lines from the bottom: Instead of "264,15" read: "264,1-266,15." (2) p. 591.2: Instead of "Gruppe 1"read "Gruppe 2." (3) p. 591, ten lines from the bottom: Instead of "M III 10 4" read: "M III 10 III 4)."(4) p. 605, re 277.22: Add "Letzte Ausarbeitung" to the title of C2: cf. the same title at p. 591. (5) At p.607.20-21, Biemel attributes a an interlinear remark in C2, p. 6.8 ("seelischer Innerlichkeiten?") toHeidegger, whereas it is virtually certain that Heidegger did not read C2. The words may stem fromIngarden.

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    It is not known exactly when 1927 James Louis Garvin, British editor of theEncyclopaedia

    Britannica, contacted Husserl with an invitation to write the entry "Phenomenology" for the new,

    fourteenth edition.6 No relevant letter has been found in Husserl's papers, and in 1993 the Editorial

    Offices of theEncyclopaedia Britannica, Inc. reported that the company's correspondence with

    Husserl was destroyed after the edition appeared. We do know that in April of 1927 Garvin set

    September of 1929 as the target date for publication the new Britannica (that goal was, in fact, met)

    and that sometime after February of 1928 the final English version of Husserl's Article was completed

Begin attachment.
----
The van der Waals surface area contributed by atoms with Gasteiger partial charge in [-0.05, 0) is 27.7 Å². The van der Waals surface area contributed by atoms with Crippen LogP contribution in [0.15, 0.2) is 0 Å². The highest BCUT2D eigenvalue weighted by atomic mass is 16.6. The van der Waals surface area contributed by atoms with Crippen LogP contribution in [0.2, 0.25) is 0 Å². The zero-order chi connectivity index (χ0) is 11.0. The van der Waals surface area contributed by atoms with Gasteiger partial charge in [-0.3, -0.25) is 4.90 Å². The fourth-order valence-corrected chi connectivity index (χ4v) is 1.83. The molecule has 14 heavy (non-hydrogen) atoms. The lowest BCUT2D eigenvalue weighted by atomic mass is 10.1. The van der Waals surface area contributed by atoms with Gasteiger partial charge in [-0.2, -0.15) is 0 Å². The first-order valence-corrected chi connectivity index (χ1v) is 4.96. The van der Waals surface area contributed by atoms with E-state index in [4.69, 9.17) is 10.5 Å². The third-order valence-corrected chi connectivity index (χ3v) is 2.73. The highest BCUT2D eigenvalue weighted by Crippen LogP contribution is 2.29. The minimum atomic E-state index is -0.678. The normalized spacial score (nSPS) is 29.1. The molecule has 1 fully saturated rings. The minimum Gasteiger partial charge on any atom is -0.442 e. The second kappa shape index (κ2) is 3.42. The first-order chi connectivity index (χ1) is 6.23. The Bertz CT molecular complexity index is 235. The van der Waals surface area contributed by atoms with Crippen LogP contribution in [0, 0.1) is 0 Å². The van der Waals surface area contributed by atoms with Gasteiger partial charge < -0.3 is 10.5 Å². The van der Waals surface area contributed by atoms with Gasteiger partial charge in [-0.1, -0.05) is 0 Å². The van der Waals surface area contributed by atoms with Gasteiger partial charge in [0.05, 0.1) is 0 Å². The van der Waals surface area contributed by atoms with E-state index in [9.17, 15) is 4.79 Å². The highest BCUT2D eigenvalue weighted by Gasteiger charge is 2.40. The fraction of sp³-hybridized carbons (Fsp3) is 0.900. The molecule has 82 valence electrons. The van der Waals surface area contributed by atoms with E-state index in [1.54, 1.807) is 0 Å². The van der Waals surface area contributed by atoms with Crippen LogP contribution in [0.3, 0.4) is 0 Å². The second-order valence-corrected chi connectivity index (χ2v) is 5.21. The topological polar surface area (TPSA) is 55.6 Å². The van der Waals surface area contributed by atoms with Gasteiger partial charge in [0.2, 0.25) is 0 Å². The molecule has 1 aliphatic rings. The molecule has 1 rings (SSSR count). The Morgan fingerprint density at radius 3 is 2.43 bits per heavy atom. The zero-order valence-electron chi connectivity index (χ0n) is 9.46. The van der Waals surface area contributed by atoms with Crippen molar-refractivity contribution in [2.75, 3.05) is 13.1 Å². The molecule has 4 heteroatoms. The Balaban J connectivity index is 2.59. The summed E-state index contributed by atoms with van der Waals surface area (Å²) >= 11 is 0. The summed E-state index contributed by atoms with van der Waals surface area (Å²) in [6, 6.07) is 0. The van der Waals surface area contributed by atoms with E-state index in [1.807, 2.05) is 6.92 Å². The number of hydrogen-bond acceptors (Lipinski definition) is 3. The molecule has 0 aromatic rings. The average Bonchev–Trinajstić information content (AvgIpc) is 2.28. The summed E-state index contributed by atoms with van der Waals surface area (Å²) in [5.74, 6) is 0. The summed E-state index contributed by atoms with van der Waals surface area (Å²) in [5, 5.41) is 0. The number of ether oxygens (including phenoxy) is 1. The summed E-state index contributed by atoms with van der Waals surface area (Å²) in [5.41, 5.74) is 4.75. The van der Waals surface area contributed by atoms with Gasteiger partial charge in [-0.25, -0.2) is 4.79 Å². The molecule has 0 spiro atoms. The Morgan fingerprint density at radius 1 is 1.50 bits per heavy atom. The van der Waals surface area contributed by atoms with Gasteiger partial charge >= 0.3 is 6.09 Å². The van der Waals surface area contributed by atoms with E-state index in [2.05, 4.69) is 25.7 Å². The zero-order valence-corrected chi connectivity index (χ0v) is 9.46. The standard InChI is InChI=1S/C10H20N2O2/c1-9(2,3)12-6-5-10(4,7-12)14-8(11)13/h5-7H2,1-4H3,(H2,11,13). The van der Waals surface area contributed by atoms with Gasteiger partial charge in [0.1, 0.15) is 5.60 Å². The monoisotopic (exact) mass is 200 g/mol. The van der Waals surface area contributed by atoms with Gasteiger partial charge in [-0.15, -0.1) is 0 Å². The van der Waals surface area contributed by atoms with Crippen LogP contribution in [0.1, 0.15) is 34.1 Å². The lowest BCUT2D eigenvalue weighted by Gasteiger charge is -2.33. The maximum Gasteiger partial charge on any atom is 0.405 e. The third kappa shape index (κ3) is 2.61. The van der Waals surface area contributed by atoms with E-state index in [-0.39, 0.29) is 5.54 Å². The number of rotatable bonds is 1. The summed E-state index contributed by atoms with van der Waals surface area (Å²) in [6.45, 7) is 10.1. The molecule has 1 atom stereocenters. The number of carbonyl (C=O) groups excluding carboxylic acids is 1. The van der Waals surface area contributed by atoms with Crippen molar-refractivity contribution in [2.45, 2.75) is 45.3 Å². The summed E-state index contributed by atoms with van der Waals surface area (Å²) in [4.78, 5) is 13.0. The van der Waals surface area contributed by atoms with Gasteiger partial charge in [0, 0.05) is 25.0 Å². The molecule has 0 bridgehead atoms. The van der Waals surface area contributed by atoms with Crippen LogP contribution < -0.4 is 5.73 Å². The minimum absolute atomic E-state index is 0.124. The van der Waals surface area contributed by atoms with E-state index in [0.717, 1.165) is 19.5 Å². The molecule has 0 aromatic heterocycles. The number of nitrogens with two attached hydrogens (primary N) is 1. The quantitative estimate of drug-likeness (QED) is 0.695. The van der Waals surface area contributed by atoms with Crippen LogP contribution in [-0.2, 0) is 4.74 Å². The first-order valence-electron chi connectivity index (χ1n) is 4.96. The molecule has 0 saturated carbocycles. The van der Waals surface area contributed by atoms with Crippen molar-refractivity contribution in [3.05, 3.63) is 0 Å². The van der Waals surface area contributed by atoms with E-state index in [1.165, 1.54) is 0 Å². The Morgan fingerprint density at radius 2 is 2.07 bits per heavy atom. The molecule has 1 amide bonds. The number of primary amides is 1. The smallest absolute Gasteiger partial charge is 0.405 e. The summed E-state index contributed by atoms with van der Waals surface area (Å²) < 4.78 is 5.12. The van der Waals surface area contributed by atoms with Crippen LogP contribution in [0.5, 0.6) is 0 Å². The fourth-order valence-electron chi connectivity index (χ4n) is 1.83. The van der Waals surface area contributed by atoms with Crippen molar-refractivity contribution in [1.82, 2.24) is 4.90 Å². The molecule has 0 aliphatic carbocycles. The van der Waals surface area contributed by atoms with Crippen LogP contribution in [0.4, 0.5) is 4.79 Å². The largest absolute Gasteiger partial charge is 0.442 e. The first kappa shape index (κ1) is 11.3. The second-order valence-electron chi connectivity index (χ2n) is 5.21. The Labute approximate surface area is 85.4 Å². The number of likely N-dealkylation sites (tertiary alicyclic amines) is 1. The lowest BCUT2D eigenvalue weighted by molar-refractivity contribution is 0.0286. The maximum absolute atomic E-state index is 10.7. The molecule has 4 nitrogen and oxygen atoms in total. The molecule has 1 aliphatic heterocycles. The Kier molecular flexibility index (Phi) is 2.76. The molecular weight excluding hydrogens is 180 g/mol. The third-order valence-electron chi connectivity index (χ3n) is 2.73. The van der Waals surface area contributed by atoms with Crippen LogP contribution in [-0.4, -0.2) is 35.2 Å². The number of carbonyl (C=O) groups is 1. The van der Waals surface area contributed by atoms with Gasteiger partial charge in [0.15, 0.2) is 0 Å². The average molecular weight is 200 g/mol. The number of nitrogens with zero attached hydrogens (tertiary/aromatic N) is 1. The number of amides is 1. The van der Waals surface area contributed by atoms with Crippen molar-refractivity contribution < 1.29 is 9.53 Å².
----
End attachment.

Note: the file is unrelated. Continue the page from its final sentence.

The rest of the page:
by Christopher V. Salmon. The first recorded mention of the EB Article comes on September 30,

    1927, in Husserl's letter to his friend Paul Jensen of Gttingen:7

    ...I have had to work hard, and perhaps a bit too much, during this vacation period, inthe last instance on another article, entitled "Phenomenology," for theEncyclopaediaBritannica. It also proved to be quite difficult since I was held to a very restrictedlength (equal to about twelve pages of theJahrbuch). But it finally turned out to mysatisfaction.8

    6The thirteen edition of theBritannica had appeared in 1926, but, like the twelfth edition of 1922, itconsisted only of supplements (even if extraordinary ones -- by Trotsky and Einstein, for example) tothe famous eleventh edition brought out by Hugh Chisholm in 1911. Thefourteenth edition wouldremain in print (with revisions) from 1929 until 1974. Thefifteenth edition (1974 to the present;

    designed by Mortimer Adler) carries a new sub-title -- "The NewEncyclopaedia Britannica" -- whichreplaced the subtitle that had been used from 1768 through 1973: "A New Survey of UniversalKnowledge." Beginning in 1928 theBritannica was owned by Sears, Roebuck Co., which was thecompany that paid Husserl for his Article. The fourteen edition of the encyclopaedia was printed inChicago and was published in September 1929 (just weeks before the New York Stock Marketcrashed) at an estimated cost of $2.5 million. See Eugene P. Sheehy, ed., Guide to Reference Books,10th ed., Chicago: American Library Association, 1986, pp. 134-135; and Herman Kogan, The GreatEB, Chicago: The University of Chicago Press, 1958, chapters 17 and 18.

    7The first edition of Karl Schuhmann'sHusserl-Chronik, p. 320, incorrectly indicates that Husserl'searliest mention of the Article dates to a letter of "3.II.27" (i.e., February 3, 1927) written to GustavAlbrecht. I am grateful to Prof. Karl Schuhmann for clarifying (in his letter of